My Path to "The Boxing Kings"

A portion of my boxing bookshelf

A portion of my boxing bookshelf

The other night, I arrived home to see that the shipment had arrived—my author copies of The Boxing Kings: When American Heavyweights Ruled the Ring. Holding one’s first book in his hands after years of work is as satisfying as I’d always heard.

The Boxing Kings is my attempt to encapsulate a long-running interest in the heavyweight champions into one narrative that includes them all. My hope is that readers gain insight into the vivid characters and events that make up this story. 

Those vivid characters and events started taking hold of my imagination long ago. (I tell a bit of this story in the book’s Introduction.) I was about ten years old when I began carting books home from the Deerfield Public Library about boxing. These included John Durant’s The Heavyweight Champions, Nat Fleischer’s A Pictorial History of Boxing, and Dempsey, Jack Dempsey’s third and final autobiography, a book that read like an adventure tale. Later, I would read Randy Roberts’s Manassa Mauler, still the best book we have on Dempsey; Somebody Up There Likes Me, Rocky Graziano’s autobiography; George Plimpton’s Shadow Box, much of which went over my head, at my young age; and, at about the time the movie appeared, Raging Bull, Jake LaMotta’s life story, with what remains one of my favorite opening lines: “There was this bookie, Harry Gordon.”

I grew up in the waning days of Muhammad Ali, when the champ was all over television, his cultural power growing by the year but his ring skills evaporating faster than water on hot pavement. Ali fascinated me, as he did everyone, but all the boasting wasn’t to my taste. I preferred Joe Frazier, whose career was just ending. The library had a copy of Come Out Smokin, by Phil Pepe, which stood, for many years, as the only book about Frazier, whose grit, decency, and stoicism inspired me. They still do.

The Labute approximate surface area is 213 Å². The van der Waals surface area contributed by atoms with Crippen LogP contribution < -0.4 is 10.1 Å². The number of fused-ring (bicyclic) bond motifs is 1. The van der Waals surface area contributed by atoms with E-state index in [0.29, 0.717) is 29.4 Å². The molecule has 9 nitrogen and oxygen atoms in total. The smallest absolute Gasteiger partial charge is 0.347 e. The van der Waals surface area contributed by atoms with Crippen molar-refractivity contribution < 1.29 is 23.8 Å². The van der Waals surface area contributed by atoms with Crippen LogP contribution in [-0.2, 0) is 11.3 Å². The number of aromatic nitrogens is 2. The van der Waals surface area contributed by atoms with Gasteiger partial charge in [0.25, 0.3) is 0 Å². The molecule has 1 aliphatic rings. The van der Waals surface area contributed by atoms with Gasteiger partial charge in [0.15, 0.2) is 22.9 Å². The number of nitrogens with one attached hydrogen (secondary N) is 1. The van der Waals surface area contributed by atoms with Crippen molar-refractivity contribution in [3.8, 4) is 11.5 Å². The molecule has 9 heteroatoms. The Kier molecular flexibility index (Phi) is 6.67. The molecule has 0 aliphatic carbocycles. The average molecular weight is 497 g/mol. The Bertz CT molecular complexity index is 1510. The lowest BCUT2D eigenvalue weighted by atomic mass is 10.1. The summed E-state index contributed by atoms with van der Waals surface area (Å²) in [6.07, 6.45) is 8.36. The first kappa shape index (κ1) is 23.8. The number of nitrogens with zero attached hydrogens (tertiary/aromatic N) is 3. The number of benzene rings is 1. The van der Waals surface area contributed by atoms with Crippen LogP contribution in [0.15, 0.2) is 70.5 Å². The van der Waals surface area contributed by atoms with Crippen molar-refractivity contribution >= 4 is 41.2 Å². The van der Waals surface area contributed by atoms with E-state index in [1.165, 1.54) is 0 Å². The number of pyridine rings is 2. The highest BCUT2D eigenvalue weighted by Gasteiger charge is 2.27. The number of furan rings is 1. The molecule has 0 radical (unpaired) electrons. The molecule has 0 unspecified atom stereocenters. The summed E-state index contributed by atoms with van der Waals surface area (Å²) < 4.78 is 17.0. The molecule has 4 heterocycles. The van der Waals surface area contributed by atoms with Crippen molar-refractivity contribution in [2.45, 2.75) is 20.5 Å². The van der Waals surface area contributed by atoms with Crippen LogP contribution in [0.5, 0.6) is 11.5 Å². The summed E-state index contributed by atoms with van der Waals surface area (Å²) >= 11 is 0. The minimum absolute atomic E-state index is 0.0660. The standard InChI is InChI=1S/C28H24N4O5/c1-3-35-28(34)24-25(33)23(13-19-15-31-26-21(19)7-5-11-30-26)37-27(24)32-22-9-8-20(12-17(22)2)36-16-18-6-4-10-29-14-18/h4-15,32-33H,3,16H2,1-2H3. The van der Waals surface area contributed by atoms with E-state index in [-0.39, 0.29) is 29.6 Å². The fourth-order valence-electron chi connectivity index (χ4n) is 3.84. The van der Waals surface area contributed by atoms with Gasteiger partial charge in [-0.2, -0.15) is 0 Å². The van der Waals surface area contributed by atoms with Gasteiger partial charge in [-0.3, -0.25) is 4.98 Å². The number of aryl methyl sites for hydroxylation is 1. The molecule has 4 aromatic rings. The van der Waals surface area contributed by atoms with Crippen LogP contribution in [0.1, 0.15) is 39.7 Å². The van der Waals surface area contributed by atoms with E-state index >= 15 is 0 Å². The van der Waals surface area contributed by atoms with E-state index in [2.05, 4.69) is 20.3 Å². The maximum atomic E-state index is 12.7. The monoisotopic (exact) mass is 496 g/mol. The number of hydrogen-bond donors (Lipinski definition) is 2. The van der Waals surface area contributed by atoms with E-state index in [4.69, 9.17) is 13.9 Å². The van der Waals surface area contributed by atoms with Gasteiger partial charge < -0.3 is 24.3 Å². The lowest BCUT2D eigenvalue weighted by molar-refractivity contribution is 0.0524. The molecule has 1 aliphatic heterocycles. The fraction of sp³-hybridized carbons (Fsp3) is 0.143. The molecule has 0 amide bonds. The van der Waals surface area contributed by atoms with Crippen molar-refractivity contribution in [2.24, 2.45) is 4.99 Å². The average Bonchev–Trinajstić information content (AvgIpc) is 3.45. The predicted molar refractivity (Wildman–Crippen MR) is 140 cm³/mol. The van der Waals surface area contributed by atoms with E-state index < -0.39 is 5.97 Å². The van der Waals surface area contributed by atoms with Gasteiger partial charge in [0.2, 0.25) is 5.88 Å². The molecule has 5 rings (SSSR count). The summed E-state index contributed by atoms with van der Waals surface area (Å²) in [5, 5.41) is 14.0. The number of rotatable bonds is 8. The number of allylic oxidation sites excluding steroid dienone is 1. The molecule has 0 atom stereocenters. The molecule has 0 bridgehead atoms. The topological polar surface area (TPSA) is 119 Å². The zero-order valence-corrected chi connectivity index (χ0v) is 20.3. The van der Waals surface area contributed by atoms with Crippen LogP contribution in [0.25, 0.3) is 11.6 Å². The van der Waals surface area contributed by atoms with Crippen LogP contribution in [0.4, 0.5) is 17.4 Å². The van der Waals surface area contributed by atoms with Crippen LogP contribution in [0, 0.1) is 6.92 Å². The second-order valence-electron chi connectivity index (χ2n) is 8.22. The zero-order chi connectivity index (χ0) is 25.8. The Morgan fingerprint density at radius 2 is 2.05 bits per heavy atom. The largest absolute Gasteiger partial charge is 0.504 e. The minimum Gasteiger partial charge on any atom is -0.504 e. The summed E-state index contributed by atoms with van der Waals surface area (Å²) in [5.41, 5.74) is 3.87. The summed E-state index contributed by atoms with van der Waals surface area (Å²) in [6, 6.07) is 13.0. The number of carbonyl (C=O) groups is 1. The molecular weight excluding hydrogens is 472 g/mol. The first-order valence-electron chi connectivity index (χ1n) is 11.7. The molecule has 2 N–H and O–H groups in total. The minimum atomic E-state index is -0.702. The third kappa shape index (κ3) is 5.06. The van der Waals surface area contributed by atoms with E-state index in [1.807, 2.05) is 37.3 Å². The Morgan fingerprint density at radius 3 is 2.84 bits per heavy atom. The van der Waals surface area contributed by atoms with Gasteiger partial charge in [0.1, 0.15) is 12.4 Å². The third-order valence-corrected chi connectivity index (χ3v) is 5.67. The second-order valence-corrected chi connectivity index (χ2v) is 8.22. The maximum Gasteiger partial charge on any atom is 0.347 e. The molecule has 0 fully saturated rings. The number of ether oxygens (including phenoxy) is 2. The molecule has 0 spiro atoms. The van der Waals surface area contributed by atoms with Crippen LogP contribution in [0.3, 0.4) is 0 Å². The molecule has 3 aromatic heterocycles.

As the years passed, my boxing obsession grew, though, in a pre-Internet age, I couldn’t always find what I wanted. The newsstands in my town never carried Ring magazine. I finally tracked down the monthly publication known as “The Bible of Boxing” in a drugstore in Lawrence, Kansas, on a family trip, and became a subscriber. For years, I must have read every word in The Ring, including its small-print coverage of international fights, in a section called “Rings Around the World.” In the magazine’s back pages, I noted ads for old fight films, from a company called Ring Classics. They sold Super 8 mm prints of classic bouts: Johnson-Jeffries, Dempsey-Willard, Louis-Conn, Marciano-Walcott. I collected about a dozen.

Back then—the late 1970s—there was no readily available way to watch old fights, beyond a few highlight programs on television like The Way It Was or Greatest Sports Legends. Before YouTube, before Classic Sports Network, and all the rest, I had those films and those books. The Boxing Kings would be a much poorer book without YouTube, but I doubt very much that YouTube would have fostered my love for the sport in the same way as going down to the basement, loading the reel to reel, turning off the lights, and watching fights on silent film, with no commentary. It’s an entirely different experience than having hundreds, if not thousands, of fights at your fingertips, all accessible with one click.  Scarcity fostered my devotion, as scarcity often does.

Last summer, when Ali died, I felt, along with millions of others, a vast circle closing—in my case, not just having to do with my memories of him but also with the roots of the passion that led me, all these years later, to write The Boxing Kings. During the week leading up to Ali’s funeral, one of my colleagues asked if I was following the news coverage. Sure, I said; as much as I could.

“All your guys are out there,” he said.

“My guys?”

“You know, the champs—Foreman, Tyson, Holyfield—they’re all over the place. Every time I put on the TV, I see one of them.”

My guys: I hadn’t thought about the heavyweight champions that way, but in retrospect, it seems obvious. Since I was a kid, they’ve formed a gallery in my mind of exemplars—whether cautionary or courageous, inspiring or mysterious. I couldn’t shake them, so I wrote a book about them. I hope you’ll like it.



Welcome to Paul Beston's blog. His book, The Boxing Kings, is available to order now.